Buddy explores the relationships between helper dogs and the people they help
Every so often comes a documentary that tells you nothing you didn’t already know, yet remains completely, delectably watchable. Two years ago it was Kedi , with the “revelation” that Istanbul is overstuffed with adorable feral cats. The newest is Buddy (even the names are cute!), a Dutch film that explores the relationships between helper dogs and the people they help.
Director Heddy Honigmann introduces half a dozen canines, and an equal number of humans with a variety of issues. Two are blind. Two are physically impaired. And two have mental issues: a boy with autism and a soldier with PTSD. The humans discuss their animals, and the dogs do their thing.
For the blind, this is pretty standard stuff, although spry octogenarian Edith van der Meulen relies on her pooch, Makker, to guide her while jogging through the woods. (In her youth she used to ride horses, her guide dog at the time running alongside.)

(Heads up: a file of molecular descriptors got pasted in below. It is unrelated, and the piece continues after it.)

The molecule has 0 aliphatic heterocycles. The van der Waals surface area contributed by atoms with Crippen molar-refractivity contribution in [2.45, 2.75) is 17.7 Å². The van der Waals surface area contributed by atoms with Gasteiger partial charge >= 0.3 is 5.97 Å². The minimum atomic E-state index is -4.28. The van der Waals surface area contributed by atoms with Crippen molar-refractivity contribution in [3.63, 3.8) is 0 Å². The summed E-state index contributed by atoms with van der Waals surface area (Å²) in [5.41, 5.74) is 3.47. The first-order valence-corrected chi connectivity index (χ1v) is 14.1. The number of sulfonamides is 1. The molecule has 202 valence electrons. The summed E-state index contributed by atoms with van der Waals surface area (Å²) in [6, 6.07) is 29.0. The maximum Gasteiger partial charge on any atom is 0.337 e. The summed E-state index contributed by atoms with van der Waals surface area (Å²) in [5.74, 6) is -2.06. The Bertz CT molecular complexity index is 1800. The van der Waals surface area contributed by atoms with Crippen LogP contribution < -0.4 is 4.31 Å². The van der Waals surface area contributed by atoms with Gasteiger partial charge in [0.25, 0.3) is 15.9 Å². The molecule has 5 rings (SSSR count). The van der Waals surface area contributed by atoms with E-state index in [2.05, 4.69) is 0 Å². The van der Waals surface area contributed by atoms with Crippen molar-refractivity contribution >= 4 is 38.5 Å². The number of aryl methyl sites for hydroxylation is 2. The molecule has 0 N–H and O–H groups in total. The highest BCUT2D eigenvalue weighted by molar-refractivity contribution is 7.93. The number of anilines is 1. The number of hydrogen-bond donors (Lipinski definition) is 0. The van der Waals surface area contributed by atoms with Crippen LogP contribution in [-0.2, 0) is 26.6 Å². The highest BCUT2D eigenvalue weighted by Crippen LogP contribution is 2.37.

More fascinating is a dog named Kaiko who can fetch and carry pages from its owner’s printer (the dog really seems to like this task) and who not only knows how to get into the cupboards and fridge, but never abuses this skill for its own gain.
And then there’s Mister, companion to traumatized soldier Trevor Veira. When he’s outside with his wife, the dog literally watches his back; the similarity to how a fellow soldier would behave is eerie. When his wife leaves, the dog shifts position so it can keep one eye on Trevor and make sure he’s OK.
Throughout the movie, the bond of love between human and dog is constant, and beautiful to behold. “We can’t let anything happen to you,” Edith tells Makker. “That’s what I’m here for.” And much as I hate to anthropomorphize, I can’t help it; looking at Makker’s mug I could tell that in its own non-verbal doggy way it was thinking the very same thing.
Copyright Postmedia Network Inc., 2019